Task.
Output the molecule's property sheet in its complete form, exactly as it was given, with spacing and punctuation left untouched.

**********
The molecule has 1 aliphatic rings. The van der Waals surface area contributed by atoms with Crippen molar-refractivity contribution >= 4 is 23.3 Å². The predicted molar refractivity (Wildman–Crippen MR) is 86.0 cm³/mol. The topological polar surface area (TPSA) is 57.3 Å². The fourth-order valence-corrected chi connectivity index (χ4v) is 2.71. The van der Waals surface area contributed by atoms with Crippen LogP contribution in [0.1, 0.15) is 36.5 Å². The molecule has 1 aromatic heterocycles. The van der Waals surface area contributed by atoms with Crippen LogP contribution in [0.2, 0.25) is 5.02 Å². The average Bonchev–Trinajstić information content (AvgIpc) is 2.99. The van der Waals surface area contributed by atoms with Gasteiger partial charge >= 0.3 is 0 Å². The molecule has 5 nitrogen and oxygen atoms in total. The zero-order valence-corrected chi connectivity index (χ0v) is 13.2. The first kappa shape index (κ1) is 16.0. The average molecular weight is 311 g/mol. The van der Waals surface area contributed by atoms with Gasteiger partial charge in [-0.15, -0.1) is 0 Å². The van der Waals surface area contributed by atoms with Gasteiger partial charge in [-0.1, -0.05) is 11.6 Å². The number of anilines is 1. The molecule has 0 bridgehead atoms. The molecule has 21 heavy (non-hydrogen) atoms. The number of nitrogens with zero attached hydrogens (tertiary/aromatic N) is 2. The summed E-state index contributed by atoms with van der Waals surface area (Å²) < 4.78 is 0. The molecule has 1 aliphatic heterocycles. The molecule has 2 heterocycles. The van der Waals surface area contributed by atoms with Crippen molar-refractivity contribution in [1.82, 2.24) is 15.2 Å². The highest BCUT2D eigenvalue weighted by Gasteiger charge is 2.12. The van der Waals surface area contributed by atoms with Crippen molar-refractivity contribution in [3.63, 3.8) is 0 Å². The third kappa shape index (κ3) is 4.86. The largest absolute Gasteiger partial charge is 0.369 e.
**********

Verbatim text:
The molecule has 1 aliphatic rings. The van der Waals surface area contributed by atoms with Crippen molar-refractivity contribution >= 4 is 23.3 Å². The predicted molar refractivity (Wildman–Crippen MR) is 86.0 cm³/mol. The topological polar surface area (TPSA) is 57.3 Å². The fourth-order valence-corrected chi connectivity index (χ4v) is 2.71. The van der Waals surface area contributed by atoms with Crippen LogP contribution in [0.1, 0.15) is 36.5 Å². The molecule has 1 aromatic heterocycles. The van der Waals surface area contributed by atoms with Crippen LogP contribution in [0.2, 0.25) is 5.02 Å². The average Bonchev–Trinajstić information content (AvgIpc) is 2.99. The van der Waals surface area contributed by atoms with Gasteiger partial charge >= 0.3 is 0 Å². The molecule has 5 nitrogen and oxygen atoms in total. The zero-order valence-corrected chi connectivity index (χ0v) is 13.2. The first kappa shape index (κ1) is 16.0. The average molecular weight is 311 g/mol. The van der Waals surface area contributed by atoms with Gasteiger partial charge in [-0.15, -0.1) is 0 Å². The van der Waals surface area contributed by atoms with Gasteiger partial charge in [-0.1, -0.05) is 11.6 Å². The number of anilines is 1. The molecule has 0 bridgehead atoms. The molecule has 21 heavy (non-hydrogen) atoms. The number of nitrogens with zero attached hydrogens (tertiary/aromatic N) is 2. The summed E-state index contributed by atoms with van der Waals surface area (Å²) < 4.78 is 0. The molecule has 1 aliphatic heterocycles. The molecule has 2 heterocycles. The van der Waals surface area contributed by atoms with Crippen molar-refractivity contribution in [1.82, 2.24) is 15.2 Å². The highest BCUT2D eigenvalue weighted by Gasteiger charge is 2.12. The van der Waals surface area contributed by atoms with Crippen molar-refractivity contribution in [3.63, 3.8) is 0 Å². The third kappa shape index (κ3) is 4.86. The largest absolute Gasteiger partial charge is 0.369 e.